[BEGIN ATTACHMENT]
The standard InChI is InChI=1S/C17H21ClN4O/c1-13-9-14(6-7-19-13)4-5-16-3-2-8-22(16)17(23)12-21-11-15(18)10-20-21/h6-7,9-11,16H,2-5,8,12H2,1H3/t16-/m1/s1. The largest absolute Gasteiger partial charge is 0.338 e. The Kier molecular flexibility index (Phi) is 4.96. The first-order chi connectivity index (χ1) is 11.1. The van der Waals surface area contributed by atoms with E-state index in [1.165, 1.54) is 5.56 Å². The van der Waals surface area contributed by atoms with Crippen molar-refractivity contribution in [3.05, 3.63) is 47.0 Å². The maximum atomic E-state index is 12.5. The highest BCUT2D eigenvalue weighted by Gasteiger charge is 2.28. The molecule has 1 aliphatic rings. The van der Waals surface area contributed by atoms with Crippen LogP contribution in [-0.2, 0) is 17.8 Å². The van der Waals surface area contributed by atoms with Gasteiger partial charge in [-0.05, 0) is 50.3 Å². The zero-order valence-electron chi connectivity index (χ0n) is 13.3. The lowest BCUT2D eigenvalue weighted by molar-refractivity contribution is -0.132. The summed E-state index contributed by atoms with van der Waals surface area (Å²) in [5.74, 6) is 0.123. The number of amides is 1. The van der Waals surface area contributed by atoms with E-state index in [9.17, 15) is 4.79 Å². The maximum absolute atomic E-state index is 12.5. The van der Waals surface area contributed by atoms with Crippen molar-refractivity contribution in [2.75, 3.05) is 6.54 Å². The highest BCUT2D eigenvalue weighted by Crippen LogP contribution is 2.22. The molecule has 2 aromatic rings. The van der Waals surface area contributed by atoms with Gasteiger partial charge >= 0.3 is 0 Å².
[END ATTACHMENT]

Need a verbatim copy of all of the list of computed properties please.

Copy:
The standard InChI is InChI=1S/C17H21ClN4O/c1-13-9-14(6-7-19-13)4-5-16-3-2-8-22(16)17(23)12-21-11-15(18)10-20-21/h6-7,9-11,16H,2-5,8,12H2,1H3/t16-/m1/s1. The largest absolute Gasteiger partial charge is 0.338 e. The Kier molecular flexibility index (Phi) is 4.96. The first-order chi connectivity index (χ1) is 11.1. The van der Waals surface area contributed by atoms with E-state index in [1.165, 1.54) is 5.56 Å². The van der Waals surface area contributed by atoms with Crippen molar-refractivity contribution in [3.05, 3.63) is 47.0 Å². The maximum atomic E-state index is 12.5. The highest BCUT2D eigenvalue weighted by Gasteiger charge is 2.28. The molecule has 1 aliphatic rings. The van der Waals surface area contributed by atoms with Crippen LogP contribution in [-0.2, 0) is 17.8 Å². The van der Waals surface area contributed by atoms with Gasteiger partial charge in [-0.05, 0) is 50.3 Å². The zero-order valence-electron chi connectivity index (χ0n) is 13.3. The lowest BCUT2D eigenvalue weighted by molar-refractivity contribution is -0.132. The summed E-state index contributed by atoms with van der Waals surface area (Å²) in [5.74, 6) is 0.123. The number of amides is 1. The van der Waals surface area contributed by atoms with E-state index in [9.17, 15) is 4.79 Å². The maximum absolute atomic E-state index is 12.5. The van der Waals surface area contributed by atoms with Crippen molar-refractivity contribution in [2.75, 3.05) is 6.54 Å². The highest BCUT2D eigenvalue weighted by Crippen LogP contribution is 2.22. The molecule has 2 aromatic rings. The van der Waals surface area contributed by atoms with Gasteiger partial charge >= 0.3 is 0 Å².